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Boat Review: Dehler 46

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This German built racer-cruiser keeps the sailing simple

By Robert H. Perry - Sailing Magazine

Originally published July 2, 2022  

We can have some fun this month comparing two new European production boats that have almost the same LOA. As you would expect, both boats are in the “contemporary” style. I’m inclined to use the term “Euro” to describe the style but I have been chastised in the past for using that term. “Contemporary” should keep everyone happy. They are both sleek and good looking boats that combine comfort with performance. This is a very common theme today.

What I find missing, and it could be a function of my age—I was 26 years old when I began writing these reviews and I’m almost 76 now­—is the diversity of styles we saw in the mid-1970s and earlier. In most cases you could look at a new design and instantly know who the designer was. Each designer had his own style. You would never confuse a Bill Lapworth design with a Bruce King design or a Bill Tripp design. Each designer had a signature style that set the boats apart.

Today, with far more science applied to yacht design, much the same as with automobile design, the personal, subjective design touches have given way to solutions determined by computer generated VPPs. Designers use the same programs to analyze their designs and they come up with the same or similar answers to design questions. Imagine, just for fun, Bill Garden or L. Francis Herreshoff using a VPP program. What a shame that would have been. Imagine Arnold Palmer or Lee Trevino having a golf swing determined by “science.”

The Dehler 46, designed by Judel/Vrolijk, has a beamy hull with beam carried aft and an L/B of 3.19. Boats are getting fatter. They offer three versions of this model: standard, competition and short keel. The D/L of the competition model is 145. For the standard model the D/L is 149 due to 772 extra pounds of ballast.

The three draft options are 7 feet 5 inches for the standard model, 8 feet 6 inches for the competition model and 7 feet 1 inch for the short keel version. Not sure what chopping 4 inches off your draft buys you. The keel for the competition model is a fin with a bulb.

I don’t have anything that indicates hull shape for this design. I have a profile sailplan and a cryptic interior layout. That’s it. I found the boat on the Dehler website. There is no chine. LOA is 49 feet. LOD is 45 feet  9 inches. You will pay more in slip fees with that sprit. More on that later.

Let’s go below. I suppose ergonomics is kind of a science. The numbers  based on the dimensions of the human body are not hard numbers though. They are guidelines to be used based upon subjective priorities. Dehler has two layouts for the 46. They are almost identical. The only difference is how you treat the port side of the main cabin. You can have a conventional settee with a small nav station forward or you can break the settee and have the nav station aft. There are mirror image quarter sleeping cabins. You can have a double berth in each cabin or you can split the double berth to port into a “scissor berth” configuration giving you two tight single berths.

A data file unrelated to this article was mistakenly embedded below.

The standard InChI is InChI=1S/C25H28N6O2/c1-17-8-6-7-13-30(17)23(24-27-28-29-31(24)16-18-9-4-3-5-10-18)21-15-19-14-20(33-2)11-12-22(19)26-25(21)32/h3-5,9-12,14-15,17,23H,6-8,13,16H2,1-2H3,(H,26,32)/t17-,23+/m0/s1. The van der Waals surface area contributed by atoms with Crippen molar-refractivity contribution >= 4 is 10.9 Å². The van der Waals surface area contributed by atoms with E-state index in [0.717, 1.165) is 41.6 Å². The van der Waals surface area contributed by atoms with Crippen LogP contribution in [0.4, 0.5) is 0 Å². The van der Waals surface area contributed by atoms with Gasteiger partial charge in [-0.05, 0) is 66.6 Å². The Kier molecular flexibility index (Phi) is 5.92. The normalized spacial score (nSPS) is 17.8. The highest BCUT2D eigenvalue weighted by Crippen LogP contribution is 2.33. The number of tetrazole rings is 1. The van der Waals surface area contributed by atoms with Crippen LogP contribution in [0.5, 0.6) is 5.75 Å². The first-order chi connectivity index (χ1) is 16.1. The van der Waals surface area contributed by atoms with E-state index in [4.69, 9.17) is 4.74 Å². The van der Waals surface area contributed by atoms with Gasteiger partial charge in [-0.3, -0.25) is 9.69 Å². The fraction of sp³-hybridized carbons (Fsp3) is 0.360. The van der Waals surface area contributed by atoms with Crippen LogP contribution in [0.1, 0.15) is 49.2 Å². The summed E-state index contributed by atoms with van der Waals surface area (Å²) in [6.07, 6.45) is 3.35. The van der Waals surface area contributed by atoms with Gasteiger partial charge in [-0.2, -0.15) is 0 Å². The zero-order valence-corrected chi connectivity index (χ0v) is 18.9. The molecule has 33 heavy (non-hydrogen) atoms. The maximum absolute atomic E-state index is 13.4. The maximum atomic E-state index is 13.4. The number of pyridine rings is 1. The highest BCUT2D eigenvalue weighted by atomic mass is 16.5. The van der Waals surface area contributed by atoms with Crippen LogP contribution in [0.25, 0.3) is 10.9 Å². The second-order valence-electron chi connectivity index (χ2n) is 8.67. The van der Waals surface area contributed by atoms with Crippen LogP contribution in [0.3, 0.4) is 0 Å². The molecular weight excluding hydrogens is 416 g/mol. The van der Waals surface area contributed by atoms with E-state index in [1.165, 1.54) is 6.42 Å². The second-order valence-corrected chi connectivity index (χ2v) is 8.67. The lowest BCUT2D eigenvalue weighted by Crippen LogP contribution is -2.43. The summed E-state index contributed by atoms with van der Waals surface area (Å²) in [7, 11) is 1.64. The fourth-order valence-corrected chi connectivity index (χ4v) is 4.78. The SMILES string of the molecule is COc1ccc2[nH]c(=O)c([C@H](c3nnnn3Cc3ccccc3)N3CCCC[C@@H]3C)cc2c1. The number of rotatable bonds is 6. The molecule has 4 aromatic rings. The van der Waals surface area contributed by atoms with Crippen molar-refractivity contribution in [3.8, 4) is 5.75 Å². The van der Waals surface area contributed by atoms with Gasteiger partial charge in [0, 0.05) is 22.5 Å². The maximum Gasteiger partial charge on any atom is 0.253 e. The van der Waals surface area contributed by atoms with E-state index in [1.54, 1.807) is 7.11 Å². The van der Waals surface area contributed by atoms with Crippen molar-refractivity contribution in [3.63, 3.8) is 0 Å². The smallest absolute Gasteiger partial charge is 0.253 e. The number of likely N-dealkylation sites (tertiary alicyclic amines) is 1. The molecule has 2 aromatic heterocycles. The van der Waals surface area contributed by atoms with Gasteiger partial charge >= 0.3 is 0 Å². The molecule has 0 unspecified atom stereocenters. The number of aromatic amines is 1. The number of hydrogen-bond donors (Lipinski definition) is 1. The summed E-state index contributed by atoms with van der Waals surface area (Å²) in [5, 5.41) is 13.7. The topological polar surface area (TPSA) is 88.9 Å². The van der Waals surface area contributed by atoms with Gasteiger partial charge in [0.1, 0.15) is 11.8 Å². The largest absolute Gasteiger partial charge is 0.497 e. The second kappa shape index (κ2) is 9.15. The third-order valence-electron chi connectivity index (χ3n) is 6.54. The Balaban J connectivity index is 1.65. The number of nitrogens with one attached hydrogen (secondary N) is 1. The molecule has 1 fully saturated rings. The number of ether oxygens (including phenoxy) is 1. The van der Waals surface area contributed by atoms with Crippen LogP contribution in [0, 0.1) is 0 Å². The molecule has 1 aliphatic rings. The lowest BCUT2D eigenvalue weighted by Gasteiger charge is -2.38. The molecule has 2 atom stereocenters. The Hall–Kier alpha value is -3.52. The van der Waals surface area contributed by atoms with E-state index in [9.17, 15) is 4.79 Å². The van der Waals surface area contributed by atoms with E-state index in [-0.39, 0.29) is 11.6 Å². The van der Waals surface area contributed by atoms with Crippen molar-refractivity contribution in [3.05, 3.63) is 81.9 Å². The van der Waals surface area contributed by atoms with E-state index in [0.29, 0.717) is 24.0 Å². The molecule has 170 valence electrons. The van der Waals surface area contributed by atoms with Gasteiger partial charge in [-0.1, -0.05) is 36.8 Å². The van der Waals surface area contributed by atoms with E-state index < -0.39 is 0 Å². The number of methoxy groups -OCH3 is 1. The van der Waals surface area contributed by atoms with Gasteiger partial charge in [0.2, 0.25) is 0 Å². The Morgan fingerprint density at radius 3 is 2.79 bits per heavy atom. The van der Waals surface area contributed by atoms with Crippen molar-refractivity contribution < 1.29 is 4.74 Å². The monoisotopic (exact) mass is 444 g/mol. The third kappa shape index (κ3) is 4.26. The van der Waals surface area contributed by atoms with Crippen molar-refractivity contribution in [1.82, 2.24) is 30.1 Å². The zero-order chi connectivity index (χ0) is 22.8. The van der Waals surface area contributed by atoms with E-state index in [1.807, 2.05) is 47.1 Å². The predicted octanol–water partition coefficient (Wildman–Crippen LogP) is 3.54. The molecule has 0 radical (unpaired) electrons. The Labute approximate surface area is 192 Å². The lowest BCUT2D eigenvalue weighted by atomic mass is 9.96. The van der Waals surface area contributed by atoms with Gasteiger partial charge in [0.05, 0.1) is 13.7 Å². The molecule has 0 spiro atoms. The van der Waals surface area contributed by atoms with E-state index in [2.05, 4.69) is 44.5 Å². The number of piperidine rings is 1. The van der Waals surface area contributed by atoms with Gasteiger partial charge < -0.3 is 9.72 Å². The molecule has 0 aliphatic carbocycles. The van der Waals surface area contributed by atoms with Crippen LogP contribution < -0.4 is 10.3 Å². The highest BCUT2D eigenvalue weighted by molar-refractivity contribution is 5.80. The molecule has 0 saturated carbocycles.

There are two heads and the aft head has a shower stall. The galley could use more counter space but not without losing the area you need to get to the aft, starboard quarter cabin or the U-shaped dinette. It’s always something.

The sailplan shows a tall, fractional rig with swept spreaders. You could consider this type of setup the standard rig for 95% of the production boats built today in this size range. Why? It works. You get rid of that pesky genoa overlap and enjoy the convenience of a low LP jib. The SA/D for the standard rig is 23.28 and for the Competition rig 25.59.

The deck plan shows a flop down boarding platform that hinges up into  a recess in the broad, flat transom. Twin wheels make access to the boarding platform easy.  There is an optional arch that bridges the companionway and allows you to get the mainsheet out of the cockpit. I’m not sure what you do with the mainsheet if you don’t go for the arch. The cockpit looks huge.

This is a good looking boat that with the competition rig should keep racers and cruisers happy.







  • Standard: 
  • Competition: 
  • Shoal: 


  • Standard: 
  • Competition: 
  • Shoal: 

Sail Area

  • Standard: 
  • Competition: 






  • Standard: 
  • Competition: 


  • Standard: 
  • Competition: 






  • 7'5" 
  • 8'6" 
  • 7'1"


  • 25,353 lb
  • 24,691 lb 
  • 26,235 lb 


  • 1,256 sq. ft. 
  • 1,365 sq. ft. 


55 gal. 

119 gal. 



  • 149 
  • 145


  • 23.28
  • 25.59 
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